The goal of this course is to provide an introduction into the physics of stellar atmospheres and the formation of stellar spectra, including physical processes which determine the structure of stellar atmospheres (density and temperature stratification) and allow to determine fundamental stellar properties (effective temperature, gravity, luminosity, chemical composition). Knowledge of this field is crucial for understanding exoplanets (through transmission spectroscopy or the characterization of host stars), stellar evolution (from birth to death), the structure and evolution of galaxies (through the spectral diagnostics of their stellar populations) and the ionization of the interstellar medium in galaxies of the local and the high red-shift universe (through UV photons emerging from the atmospheres of massive stars).

The physics of stellar atmospheres and radiative transfer are complex and combine elements of atomic physics, plasma physics, hydrodynamics, thermodynamics and statistics with transport theory. The ambition of this course is to keep things simple and to understand the basic principles, but simultaneously to appreciate the complexity of modern stellar atmosphere modeling. The bulk of the material of this course was originally developed by Rolf Kudritzki.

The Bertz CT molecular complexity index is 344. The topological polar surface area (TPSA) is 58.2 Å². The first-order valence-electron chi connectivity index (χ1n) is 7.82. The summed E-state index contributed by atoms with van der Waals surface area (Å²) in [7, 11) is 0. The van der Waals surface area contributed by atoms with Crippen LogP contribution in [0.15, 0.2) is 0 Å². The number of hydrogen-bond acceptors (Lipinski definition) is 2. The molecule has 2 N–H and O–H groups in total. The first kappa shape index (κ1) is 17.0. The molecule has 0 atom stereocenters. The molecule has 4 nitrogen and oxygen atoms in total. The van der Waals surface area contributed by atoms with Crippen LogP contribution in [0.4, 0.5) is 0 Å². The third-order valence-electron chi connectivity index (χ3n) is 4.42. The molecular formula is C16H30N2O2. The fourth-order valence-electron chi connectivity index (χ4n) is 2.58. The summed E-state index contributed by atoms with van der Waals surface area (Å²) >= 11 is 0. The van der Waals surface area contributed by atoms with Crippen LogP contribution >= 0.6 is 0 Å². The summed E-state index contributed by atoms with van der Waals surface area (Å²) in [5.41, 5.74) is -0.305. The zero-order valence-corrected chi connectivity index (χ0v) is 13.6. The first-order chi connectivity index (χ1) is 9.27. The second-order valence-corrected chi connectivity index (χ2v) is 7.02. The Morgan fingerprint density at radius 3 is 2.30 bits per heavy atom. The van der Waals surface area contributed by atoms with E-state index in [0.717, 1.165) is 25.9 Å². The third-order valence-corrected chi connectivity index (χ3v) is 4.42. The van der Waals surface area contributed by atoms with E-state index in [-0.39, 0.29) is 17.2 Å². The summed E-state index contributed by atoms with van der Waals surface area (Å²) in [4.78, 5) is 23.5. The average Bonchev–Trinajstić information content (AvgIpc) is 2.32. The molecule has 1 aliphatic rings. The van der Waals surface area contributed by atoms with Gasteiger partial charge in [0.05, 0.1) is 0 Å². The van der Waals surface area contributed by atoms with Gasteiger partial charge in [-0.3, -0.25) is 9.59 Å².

The course will cover 12 topics as outlined in the syllabus available here. Lecture slides for each topic will be posted on this website, typically at the end of each chapter. The course will be accompanied by homework. Note that some of the homework will include a significant amount of coding, so some programming experience is strongly recommended. If you hand in the homework within 1 week after the due date, you will receive 50% credit.

Time & Place: Tuesdays & Thursdays, 13:30-14:45am, Fern Room (IfA C221)

Contact: Dan Huber (, IfA C109-B

Course Schedule:
Week 6: No Class on Feb 13 (DH in Tucson)
Week 12: No Class (Spring Break)
Week 13: No Class (DH in Sydney)
Week 16: No Class on Apr 26 (DH in Pasadena)
To make up lost time classes may start 30 mins early (13:00-14:45) during some weeks.

Lecture Slides:

Homework_1 (Due Feb 6)
Homework_2 (Due Feb 15)
Homework_3 (Due Mar 6) (Required data files: Limb Darkening Data, Solar Model)
Homework_4 (Due Mar 22)
Homework_5 (Due Apr 10)

Grading: Homework (60%), final exam (40%).